Recommended.
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on 14 January 2013
This absorbing biography of the brilliant Jonathan Miller has the intimacy of an honest autobiography. Kate Bassett achieves this by structuring the narrative as if it is a continuous personal interview; This gives the book an attractive energy.
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on 6 September 2013
I first saw JM in Beyond the Fringe. We loved all the cast of that show. It has been interesting to see what they have made of their lives since 1961. To read a biography is a good way to find out. Kate Bassett has written a very fair summary of his life: the good and the bad. If you still love Jonathan after reading this book, and I do, then it has been a good book. I recommend it to you.
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Should you wish to read a life of Jonathan Miller - but why would you? - this hefty tome hovers just this side of idolatry. I doubt that the good Doctor would waste his time reading anything so frivolous, bless his expensive socks (yes, I once sat at the feet of the great man and, yes, I like him enormously)
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on 5 January 2013
To write a biog of someone who has done so much in so many worlds of arts and sciences is a huge challenge. Kate Bassett pulls it off by creating a readable and insightful picture of this extraordinary figure who has as many fans as detractors. You learn not only of his work but something of how a mind works that jumps seamlessly from medical science to directing Mozart Operas.
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on 3 June 2015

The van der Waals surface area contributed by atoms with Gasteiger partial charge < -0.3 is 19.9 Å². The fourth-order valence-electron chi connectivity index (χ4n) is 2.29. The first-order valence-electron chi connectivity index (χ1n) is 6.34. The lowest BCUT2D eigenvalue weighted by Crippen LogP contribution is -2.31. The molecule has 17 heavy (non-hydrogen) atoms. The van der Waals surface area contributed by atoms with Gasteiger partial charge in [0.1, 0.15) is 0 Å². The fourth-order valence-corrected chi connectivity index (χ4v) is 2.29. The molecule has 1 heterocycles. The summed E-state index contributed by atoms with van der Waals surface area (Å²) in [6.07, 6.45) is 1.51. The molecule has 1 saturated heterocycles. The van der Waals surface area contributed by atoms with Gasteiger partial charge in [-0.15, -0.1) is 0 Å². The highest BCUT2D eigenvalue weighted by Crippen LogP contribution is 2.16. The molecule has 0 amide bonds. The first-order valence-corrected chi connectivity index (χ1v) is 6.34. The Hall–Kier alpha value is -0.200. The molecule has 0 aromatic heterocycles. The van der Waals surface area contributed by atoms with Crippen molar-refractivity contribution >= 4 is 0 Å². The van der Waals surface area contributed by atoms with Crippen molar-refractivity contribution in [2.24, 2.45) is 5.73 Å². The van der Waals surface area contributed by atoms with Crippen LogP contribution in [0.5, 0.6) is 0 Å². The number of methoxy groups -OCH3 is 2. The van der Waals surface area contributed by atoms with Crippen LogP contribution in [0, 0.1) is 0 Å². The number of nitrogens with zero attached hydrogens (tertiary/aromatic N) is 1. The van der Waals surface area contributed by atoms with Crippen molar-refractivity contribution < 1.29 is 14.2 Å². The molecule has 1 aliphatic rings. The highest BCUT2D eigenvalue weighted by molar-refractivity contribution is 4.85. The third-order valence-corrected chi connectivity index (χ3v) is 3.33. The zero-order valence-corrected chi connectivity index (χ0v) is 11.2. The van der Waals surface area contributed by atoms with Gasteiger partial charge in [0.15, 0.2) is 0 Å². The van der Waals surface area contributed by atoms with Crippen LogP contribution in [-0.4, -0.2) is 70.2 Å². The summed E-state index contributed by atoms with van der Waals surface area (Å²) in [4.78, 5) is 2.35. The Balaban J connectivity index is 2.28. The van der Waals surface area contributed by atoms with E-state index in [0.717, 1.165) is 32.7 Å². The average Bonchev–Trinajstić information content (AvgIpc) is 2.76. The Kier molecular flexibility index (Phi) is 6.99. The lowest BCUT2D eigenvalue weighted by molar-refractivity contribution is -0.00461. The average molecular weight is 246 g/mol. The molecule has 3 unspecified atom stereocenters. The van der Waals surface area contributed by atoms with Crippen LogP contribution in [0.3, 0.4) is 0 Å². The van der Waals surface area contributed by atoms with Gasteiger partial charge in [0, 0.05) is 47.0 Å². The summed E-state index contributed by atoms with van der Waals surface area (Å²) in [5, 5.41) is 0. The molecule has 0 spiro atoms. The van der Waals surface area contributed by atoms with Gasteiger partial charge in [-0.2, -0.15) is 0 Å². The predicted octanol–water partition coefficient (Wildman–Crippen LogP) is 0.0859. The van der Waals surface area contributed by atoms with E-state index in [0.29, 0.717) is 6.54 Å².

A long book about a brilliant man of many and varied achievements. It must have been a huge amount of work for the author. She conveys the two sides of his nature very well. I have very happy memories of working with Jonathan at the Old Vic. A mountain of material is very well organized by the author, though the narrative is more or less chronological. Highly recommended.
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on 13 January 2013
I chose it because I grew old with Jonathan Miller, because he is a great opera director and because Bassett is a good critic whose work I enjoy.
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on 9 September 2013
I read this last year in hardback, and really enjoyed. A relative newbie to the world of Miller, I found this book to be very well written biography and a chance to get to know a thoroughly fascinating man. Was quite thrilled to, soon after reading this book, meet the man himself, and he did not disappoint. I especially loved some of the anecdotes in the book, and have to say, what a sneaky man Alan Bennett is! LOVED the tale of how he likes to wind up Miller, it amused me mightily (you'll have to read it for yourself).
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on 16 October 2013